Many of her children outlived her. Thomas passed away in Quebec in 1898. Harriett died in 1901, followed by Emily in 1906 and William in 1909. Alfred was quite an accomplished surgeon and left a substantial fortune to his nephews, Harriett’s sons, when he died in 1907. Anne Mary died a spinster in 1918, having spent much of her adult life living with her sisters Harriett and Emily and then with her nephew Edward Ansted. Census records indicate Henry may have lived and married in Madras, India, but by 1881 he was back in England and died sometime after 1891. Charles is the only child for which I have yet to find any indication of what his adult life may have looked like.

Amy Johnson Crow, on her blog No Story Too Small, has challenged her fellow bloggers to post 52 Ancestors in 52 Weeks. This is week fifty-two – just in the nick of time!

My great-great-great-great grandfather Thomas Burton was born in about 1786 to Thomas and Elizabeth (Sendall) Burton.

He married Alice Maria Hardy, daughter of James and Eleanor (Le Bas) Hardy, who was born about 1782. They were married on May 25, 1813 in Norfolk.

Their children included Thomas (born 1816), Emily (1816), Harriet Elizabeth (1822), William (1824), Alfred (1825), and Ann Mary (1829).

The 1841 census finds Alice (55) at home, along with Thomas (25), William (17), Emily (25), Harriett (19), and Ann (12). They are living at Langley Grange in Norfolk and Thomas appears to be away visiting in London. Also in the home are four servants.

The 1851 census finds Thomas (64) and Alice (65) still at the Langley Grange. Thomas is a a farmer of 540 acres employing 20 labourers and 5 boys. The children still at home include William (36) and Ann Mary (21). Also in the household is Harriet Cross (10), a visitor; servant Mary Ann Wright; servant Eleanor Whiting; and groom William Smith.

The 1861 census finds Thomas (75) and Alice (77)  at the Grange. Thomas was a farmer of 450 acres employing a number of men and boys. Also at home was Annie (30). The family employed several servants including, Susan Bickers (house servant), Harriet Day (dairymaid), and Richard Alexander (groom).

Thomas died on August 10, 1867.

The 1871 census found Alice (89) living alone with a housekeeper, Ann Futbrice (sp?) in Heigham, Norwich. Alice died on October 12, 1874.

 

Amy Johnson Crow, on her blog No Story Too Small, has challenged her fellow bloggers to post 52 Ancestors in 52 Weeks. This is week fifty-one, in my attempt to catch up before the end of the year!

My great-great-great-great grandmother was Sarah Bohle. Sarah was born around 1795 to David and Elizabeth Bohle.

She married Richard Salter on January 16, 1814 in Montreal’s Anglican Christ Church Cathedral. Sarah and Richard had at least twelve children: David, Jane, Rosanna, William Richard, Elizabeth, Pricilla, John, Peter, Frederick, Richard, Francis and Henry.

Richard died in June of 1847. Sarah followed just a few months later, passing away on November 1, 1847.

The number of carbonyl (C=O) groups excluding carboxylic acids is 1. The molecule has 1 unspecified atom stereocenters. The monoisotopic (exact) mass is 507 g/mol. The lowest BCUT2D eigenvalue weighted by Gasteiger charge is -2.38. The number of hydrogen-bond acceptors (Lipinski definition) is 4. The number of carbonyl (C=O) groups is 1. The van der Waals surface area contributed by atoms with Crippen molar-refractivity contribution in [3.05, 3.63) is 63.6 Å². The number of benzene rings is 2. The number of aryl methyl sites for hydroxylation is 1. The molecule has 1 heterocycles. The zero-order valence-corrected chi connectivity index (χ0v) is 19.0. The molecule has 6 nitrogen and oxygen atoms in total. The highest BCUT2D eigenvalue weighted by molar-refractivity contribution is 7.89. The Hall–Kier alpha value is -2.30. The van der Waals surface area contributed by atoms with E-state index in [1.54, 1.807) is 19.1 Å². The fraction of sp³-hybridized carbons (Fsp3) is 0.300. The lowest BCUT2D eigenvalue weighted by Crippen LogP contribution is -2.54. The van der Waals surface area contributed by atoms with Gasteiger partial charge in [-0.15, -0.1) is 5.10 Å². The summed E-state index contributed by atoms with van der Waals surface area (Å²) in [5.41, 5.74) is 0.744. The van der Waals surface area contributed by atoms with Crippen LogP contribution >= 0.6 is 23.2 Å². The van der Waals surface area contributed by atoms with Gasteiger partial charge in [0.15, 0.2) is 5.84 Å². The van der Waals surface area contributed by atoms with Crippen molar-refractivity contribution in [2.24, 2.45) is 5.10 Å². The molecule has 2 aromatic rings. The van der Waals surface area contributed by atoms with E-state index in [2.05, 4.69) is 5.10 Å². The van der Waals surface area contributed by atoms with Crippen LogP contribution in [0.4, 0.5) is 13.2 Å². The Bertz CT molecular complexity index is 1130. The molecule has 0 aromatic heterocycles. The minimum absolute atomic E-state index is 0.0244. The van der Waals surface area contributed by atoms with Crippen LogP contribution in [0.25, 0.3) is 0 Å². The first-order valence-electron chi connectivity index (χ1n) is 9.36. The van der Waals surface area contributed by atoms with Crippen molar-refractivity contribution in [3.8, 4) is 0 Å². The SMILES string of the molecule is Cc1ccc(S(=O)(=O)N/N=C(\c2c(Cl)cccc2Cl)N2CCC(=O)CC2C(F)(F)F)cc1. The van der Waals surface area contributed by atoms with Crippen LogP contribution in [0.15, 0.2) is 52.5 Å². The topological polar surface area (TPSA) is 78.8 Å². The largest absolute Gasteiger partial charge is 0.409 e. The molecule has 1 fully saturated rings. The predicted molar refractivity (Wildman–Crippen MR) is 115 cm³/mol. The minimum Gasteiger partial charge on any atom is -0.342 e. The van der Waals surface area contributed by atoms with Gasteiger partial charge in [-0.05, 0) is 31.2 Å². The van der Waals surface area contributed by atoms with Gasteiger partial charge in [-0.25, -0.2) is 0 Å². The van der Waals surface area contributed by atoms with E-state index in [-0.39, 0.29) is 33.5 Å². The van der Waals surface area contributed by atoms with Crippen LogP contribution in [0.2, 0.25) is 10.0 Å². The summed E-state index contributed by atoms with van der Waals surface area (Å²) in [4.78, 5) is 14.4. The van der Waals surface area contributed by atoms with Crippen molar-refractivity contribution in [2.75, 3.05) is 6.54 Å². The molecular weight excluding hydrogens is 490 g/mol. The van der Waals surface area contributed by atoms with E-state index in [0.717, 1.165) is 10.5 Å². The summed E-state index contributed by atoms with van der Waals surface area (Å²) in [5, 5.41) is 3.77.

Amy Johnson Crow, on her blog No Story Too Small, has challenged her fellow bloggers to post 52 Ancestors in 52 Weeks. This is week fifty, in my attempt to catch up before the end of the year!

My great-great-great-great grandfather was Richard Salter. I don’t have any information at this point about his parents or where he was born. My current belief is that he was born in England in approximately 1782 and came to Canada as part of the 49th Regiment around the time of the War of 1812.

He married Sarah Bohle on January 16, 1814 in Montreal’s Anglican Christ Church Cathedral. He was then a sergeant in the 49th Regiment. They were both of the age of majority.

I know of several children born to Richard and Sarah, including David (born 1815), Jane (born 1817), Rosanna (born 1819), William Richard (born 1821), Elizabeth (born 1823), Pricilla (born 1824), John (born 1825), Peter (born 1828), Frederick (born 1830), Richard (born 1832), Francis (born 1834) and Henry (born 1837).

Most of the baptism records for the children indicate that Richard was the Barrack Sergeant for the Montreal Garrison.

Richard died in 1847:

Richard Salter late barrack sergeant in the Garrison of Montreal died on the thirteenth day of June one thousand eight hundred and forty seven aged sixty five years and was buried on the sixteenth immediately following…

Amy Johnson Crow, on her blog No Story Too Small, has challenged her fellow bloggers to post 52 Ancestors in 52 Weeks. This is week forty-nine, in my attempt to catch up before the end of the year!

My great-great-great-great grandfather was Robert Williams. He was born in Ireland, likely in the late 1780s. He married Elizabeth Hamilton around 1808.

They emigrated to Canada in the early 1820s and settled in the Ormstown, Quebec area.

According to a Deed of Donation, as indexed, from  April 18, 1831, the family had several children:

Robert Williams & his wife Elizabeth Hamilton; their minor children Isabella, Sarah, James, William, Elizabeth, Charlotte, Mary , Hamilton, Robert Alexander & Andrew; their son Thomas of age of majority.

I don’t have a great deal more solid information on the family at this point – I’m not even entirely positive when Robert and Elizabeth died.

Amy Johnson Crow, on her blog No Story Too Small, has challenged her fellow bloggers to post 52 Ancestors in 52 Weeks. This is week forty-eight, in my attempt to catch up before the end of the year!

My great-great-great-great grandmother was Agnes Doan. She was born on October 6, 1799, in Solebury, Bucks County, Pennsylvania, United States. Her parents were Mahlon and Rebecca (Hartley) Doan.